For 20 years, the hidden discrimination occurring in the tech industry has been tightly kept under wraps. Now it's been unraveled by American technical professionals through whistleblowing, suing, and reporting wrongdoing to the Department of Justice. Since a fine of $34 million has been levied against Indian giant Infosys, federal authorities are talking:
Brian Gray, a group supervisor in the Department of Homeland Security’s Homeland Security Investigations (HSI) unit and head of the Document Benefit Fraud Task Force (DBFTF) said, “We hope this will serve as a model for the other DBFTFs to follow, because this was kind of new territory for us to go through, and it was an educational process along the way,” Gray said. “We foresee that this will aid in the training of our customs and border protection counterparts there at the ports of entry, the consulates overseas that are issuing the visas, and educate them on how this matter started, and maybe what to look for.”
Ed Koranda, the DHS special agent who teamed with Department of State special agent Tim Forte to carry out the investigation in the trenches, stated, “I hope the success of this investigation will encourage other U.S. Attorney’s Offices to take these things on, because it does require, like Brian said, a great learning curve, and sometimes it’s a little intimidating. So I hope the fact that this was a success breeds other investigations.”
According to David Marwell, HSI special agent in charge in the Dallas Field Office, which oversaw the investigation, it already has.
“We are looking at other companies,” Marwell said. “This case has taken us in other directions. And there are other, what we call ‘spinoff’ cases, which we’re following up on. … We want other companies like Infosys to be on notice that we will be looking, and with proper predication and proper information, we will investigate practices and hold other companies that are doing this same sort of thing accountable.”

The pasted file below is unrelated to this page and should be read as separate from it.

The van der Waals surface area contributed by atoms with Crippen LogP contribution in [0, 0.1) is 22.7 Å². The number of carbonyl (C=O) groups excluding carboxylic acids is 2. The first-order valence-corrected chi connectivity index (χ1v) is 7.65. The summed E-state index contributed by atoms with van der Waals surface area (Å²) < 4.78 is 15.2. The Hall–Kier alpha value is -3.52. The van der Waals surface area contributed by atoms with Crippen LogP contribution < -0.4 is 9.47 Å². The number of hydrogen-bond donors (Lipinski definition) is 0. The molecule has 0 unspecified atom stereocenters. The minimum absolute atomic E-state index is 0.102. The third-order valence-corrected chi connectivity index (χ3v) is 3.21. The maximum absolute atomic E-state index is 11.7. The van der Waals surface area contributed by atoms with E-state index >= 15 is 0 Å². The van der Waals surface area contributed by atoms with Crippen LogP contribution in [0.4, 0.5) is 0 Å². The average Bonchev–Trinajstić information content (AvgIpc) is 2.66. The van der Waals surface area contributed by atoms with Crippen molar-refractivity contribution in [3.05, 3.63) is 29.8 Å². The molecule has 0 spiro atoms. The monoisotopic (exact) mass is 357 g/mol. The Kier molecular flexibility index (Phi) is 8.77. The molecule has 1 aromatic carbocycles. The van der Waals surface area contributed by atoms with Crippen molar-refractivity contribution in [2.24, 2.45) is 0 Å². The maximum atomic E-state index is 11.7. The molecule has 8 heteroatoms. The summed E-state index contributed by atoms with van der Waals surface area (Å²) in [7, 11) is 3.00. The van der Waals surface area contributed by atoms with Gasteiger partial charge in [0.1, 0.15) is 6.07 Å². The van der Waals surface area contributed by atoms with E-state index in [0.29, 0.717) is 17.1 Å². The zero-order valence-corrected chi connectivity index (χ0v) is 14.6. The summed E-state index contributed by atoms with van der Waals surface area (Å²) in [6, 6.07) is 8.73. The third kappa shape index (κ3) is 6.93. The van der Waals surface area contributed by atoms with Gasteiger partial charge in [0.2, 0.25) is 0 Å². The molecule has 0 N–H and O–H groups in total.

“I think it’s a game changer in a few respects,” Marwell added. “I think you know as well as we know that a lot of folks knew about this, and certainly those in the IT industry were very well aware of what was going on. They were sitting, watching, waiting to see what sort of action all this would yield. So I think from an overarching perspective, a strong deterrent message is being sent. If for no other reason, I think that makes it a game changer.”
“Look, to get this competitive edge, for Infosys to do what they did, others, I think, followed suit,” Marwell said. “And in following suit, it became a systemic issue, not only within Infosys, but, as far as we can tell and see, and as others have brought to our attention, it seems to be a systemic problem with the IT industry.”
Shamoil Shipchandler, Assistant U.S. Attorney in the Eastern District of Texas, who was instrumental in negotiating the settlement on behalf of the U.S. government, said the case enabled him and his colleagues to gain a far better understanding of the visa abuse issue.
“We understand the ins and outs of this, we understand what’s right and what’s wrong,” Shipchandler said. “Given that level of understanding, I think it helps inform what we can and can’t do. I think you’ll certainly see that our efforts and scrutiny have changed, and I think what you’ll also see is companies themselves will take some actions to police themselves on these grounds.”
Shipchandler agreed with his colleagues on the “game changer” question. “If you want to characterize ‘game changer’ as being whether it will cause other people to change their behavior, I think the answer is yes, it has to,” he said. “Infosys cannot have come up with this on its own—there have to be other people who are doing the same thing. And if they look and see that one of the largest companies in the world is being held accountable for its conduct, they must understand that they would be no different.”